CONS:
Small buttons, Somewhat meager battery life, No USB connector (need serial to USB adapter), Would be beautiful if had a color screen

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SIX Easy Steps to GEOCACHING ( How to Geocache )

Step 1

Search for Geocaches

Before you can get outdoors to find your GEOCACHES , you need to search for them online. Although there are several sites for doing so, the most recognized one is Geocaching.com There, you will be able to search for geocaches by ZIP code and within a radius distance that you choose. Is there one in your backyard? Go find out! If you have a Mac, and you are currently using OS X Tiger (10.4) operating system, make sure you check out the new dashboard widget that will search geocaching.com for geocaches in your area...

 

Step 2

Transfer to Your GPS

Once you find a GEOCACHE that you want to go after, there are two ways to input the data into your GPS unit:

One: Download the "way point" from geocaching.com as a .loc file. Connect your GPS unit to your computer via USB or serial port. Transfer the .loc file to your GPS unit using the proper software. For the Mac, use GPS Connect or MacGPSPro and for the PC use EasyGPS

Two: Simply type in the coordinates (ex. N 40° 51.662 W 074° 12.156) from the GEOCACHE you are going after into your GPS unit.

 

Step 3

Print out page as a Backup

It is very helpful to print out a copy of the GEOCACHE "Cache Detail" page from Geocaching.com to have as a backup. For one, there are clues on there to help you narrow down your GPS hunt if needed. Two, if you're searching for multiple caches, it can serve as a reminder as to how difficult the cache is to find or what to expect as far as contents, terrain, or time.

 

Step 4

Go Geocaching!!

Use your GPS unit to track your direction towards the geocache. Remembering that your GPS unit gives you the shortest distance to the geocache, you'll have to use your head to determine whether alternate routes will get you to the cache quicker while facing less obstacles...For example, going straight up the side of the mountain might be the quickest route distance wise, but will take much more time than finding a path that runs alongside the mountain. This is where the beauty comes in. You get to see many interesting overlooks, streams, and other natural (and sometimes unnatural) beauty, many of which the geocacher intended for you to see.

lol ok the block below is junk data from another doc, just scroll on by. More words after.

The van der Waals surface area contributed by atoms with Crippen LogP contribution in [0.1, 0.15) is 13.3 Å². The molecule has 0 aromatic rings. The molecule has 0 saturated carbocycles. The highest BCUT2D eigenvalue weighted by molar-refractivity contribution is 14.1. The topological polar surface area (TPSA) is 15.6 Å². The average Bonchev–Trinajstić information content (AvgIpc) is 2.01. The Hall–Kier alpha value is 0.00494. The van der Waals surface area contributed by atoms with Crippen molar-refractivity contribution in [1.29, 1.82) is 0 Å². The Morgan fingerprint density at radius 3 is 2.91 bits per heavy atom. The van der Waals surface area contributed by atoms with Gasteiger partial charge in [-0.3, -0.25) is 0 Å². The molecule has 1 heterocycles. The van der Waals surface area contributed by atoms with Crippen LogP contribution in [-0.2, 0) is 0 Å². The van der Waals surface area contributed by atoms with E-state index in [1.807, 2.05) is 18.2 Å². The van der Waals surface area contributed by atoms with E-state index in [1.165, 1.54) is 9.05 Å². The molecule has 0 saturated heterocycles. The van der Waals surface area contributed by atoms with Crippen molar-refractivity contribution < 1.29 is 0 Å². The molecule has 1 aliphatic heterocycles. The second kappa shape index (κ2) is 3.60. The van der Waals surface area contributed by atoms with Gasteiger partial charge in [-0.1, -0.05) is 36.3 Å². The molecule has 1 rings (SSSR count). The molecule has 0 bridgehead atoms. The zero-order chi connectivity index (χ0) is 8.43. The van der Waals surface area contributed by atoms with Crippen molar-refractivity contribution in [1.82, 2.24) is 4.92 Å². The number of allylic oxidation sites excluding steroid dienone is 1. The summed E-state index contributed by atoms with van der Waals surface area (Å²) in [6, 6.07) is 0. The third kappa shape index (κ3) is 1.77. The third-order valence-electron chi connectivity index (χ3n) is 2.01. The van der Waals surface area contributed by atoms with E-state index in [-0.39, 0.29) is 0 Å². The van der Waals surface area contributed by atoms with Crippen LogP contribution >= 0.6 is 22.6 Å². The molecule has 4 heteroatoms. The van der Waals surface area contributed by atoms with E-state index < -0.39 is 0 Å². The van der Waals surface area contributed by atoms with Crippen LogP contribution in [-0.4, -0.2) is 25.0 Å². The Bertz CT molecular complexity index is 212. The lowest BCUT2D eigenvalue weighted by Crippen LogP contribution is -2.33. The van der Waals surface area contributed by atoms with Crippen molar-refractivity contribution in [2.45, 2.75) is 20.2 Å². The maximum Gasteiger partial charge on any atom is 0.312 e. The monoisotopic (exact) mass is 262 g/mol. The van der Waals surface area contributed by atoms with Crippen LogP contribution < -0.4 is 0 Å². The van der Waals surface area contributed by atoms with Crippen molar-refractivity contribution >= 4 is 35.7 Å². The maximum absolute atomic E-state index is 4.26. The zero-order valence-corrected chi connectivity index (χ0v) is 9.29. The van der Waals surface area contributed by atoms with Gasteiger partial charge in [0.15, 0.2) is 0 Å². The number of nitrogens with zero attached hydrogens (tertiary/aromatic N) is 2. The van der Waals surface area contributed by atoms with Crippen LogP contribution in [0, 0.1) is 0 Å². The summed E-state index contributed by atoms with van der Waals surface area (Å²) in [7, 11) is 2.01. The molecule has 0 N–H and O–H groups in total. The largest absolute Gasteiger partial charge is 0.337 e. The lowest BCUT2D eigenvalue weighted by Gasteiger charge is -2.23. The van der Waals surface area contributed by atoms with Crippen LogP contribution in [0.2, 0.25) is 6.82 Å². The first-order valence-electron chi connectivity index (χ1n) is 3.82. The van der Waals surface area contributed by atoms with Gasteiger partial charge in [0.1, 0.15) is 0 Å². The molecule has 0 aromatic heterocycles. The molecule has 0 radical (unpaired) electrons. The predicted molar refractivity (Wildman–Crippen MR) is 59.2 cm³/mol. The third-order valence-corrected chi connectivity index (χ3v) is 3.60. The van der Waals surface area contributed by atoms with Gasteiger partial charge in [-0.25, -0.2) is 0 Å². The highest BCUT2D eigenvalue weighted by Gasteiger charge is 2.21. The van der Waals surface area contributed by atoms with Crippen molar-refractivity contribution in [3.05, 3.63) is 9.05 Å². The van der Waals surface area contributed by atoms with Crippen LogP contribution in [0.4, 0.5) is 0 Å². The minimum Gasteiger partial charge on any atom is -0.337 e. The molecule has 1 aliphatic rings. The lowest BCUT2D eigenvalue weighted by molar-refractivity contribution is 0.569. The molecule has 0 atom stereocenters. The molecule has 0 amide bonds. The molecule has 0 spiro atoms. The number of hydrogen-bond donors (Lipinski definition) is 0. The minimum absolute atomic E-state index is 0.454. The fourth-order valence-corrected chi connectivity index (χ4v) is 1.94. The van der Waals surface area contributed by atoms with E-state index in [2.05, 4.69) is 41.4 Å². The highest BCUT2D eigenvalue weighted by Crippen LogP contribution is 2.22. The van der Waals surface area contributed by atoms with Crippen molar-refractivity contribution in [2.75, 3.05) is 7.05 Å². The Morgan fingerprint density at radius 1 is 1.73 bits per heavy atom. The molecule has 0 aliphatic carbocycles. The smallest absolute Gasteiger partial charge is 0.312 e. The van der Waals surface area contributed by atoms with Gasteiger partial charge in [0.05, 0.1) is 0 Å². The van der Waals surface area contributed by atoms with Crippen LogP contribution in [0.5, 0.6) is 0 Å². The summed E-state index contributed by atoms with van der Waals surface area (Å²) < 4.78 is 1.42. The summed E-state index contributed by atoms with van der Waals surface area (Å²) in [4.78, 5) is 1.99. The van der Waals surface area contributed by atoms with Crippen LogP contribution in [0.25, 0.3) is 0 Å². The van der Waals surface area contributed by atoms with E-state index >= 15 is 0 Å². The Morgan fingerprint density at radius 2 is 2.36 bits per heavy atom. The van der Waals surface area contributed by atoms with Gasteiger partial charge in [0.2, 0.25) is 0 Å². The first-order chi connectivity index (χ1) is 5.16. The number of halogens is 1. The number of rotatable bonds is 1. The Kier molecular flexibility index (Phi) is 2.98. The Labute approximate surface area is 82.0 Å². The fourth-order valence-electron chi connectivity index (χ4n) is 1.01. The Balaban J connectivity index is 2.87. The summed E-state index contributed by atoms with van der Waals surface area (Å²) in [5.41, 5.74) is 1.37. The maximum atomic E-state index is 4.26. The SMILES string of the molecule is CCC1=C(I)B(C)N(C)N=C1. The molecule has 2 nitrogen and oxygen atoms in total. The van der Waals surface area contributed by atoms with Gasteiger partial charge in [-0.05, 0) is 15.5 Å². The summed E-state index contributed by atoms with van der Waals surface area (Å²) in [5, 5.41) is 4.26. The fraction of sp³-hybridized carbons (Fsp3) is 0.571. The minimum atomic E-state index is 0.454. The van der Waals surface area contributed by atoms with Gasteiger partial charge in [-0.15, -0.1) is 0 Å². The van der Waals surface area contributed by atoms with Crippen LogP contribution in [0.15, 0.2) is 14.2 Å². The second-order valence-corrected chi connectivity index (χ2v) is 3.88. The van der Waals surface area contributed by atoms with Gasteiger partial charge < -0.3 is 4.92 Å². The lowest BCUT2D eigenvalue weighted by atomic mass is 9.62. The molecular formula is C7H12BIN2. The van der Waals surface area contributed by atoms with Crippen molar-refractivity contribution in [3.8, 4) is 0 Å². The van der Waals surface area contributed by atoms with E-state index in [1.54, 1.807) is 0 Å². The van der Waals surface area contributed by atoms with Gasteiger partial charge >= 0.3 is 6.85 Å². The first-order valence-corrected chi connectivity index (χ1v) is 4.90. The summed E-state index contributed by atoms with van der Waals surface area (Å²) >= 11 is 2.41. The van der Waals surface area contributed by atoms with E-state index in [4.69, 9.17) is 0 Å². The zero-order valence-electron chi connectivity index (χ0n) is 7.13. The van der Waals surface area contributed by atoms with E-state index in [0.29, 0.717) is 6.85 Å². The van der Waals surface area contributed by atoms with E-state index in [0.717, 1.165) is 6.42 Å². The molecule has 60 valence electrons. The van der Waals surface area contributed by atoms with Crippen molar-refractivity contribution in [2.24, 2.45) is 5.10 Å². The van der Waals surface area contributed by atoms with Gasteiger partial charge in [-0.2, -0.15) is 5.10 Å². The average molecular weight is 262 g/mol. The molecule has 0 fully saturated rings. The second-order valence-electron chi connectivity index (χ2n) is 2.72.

Step 5

Search for the Geocache!!

Finding the GEOCACHE can be painfully easy, or excruciatingly difficult. There are times you may walk away empty handed being that you just couldn't find it, or maybe it had been stolen, but these times are rare. More often than not, your search through fallen down trees, cracks between boulders, or tree vines will end up in hidden treasure.

 

Step 6

Find the Geocache!!

Your efforts have paid off! Whether you've hiked a mile up hill, skipped to a nearby building, or plunged underwater, your search is a successful one. You can find all sorts of goodies in a GEOCACHE such as money, jewelry, toys, CDs, or anything else imaginable. The idea is that if you take something, you have to leave something for the next geocacher. Once you've taken and left what you want and signed the log book, it's time to re hide the GEOCACHE in the same location for the next searcher. When you get home, you can go back online to Geocaching.com and log in your entry and talk to others who have found the same GEOCACHE.

 

FUN FACT: GEOCACHING was born on May 1st, 2000, when GPS signal degradation, called Select Availability (SA), was removed by the Clinton Administration. It opened up the possibility of using GPS units for games like this one.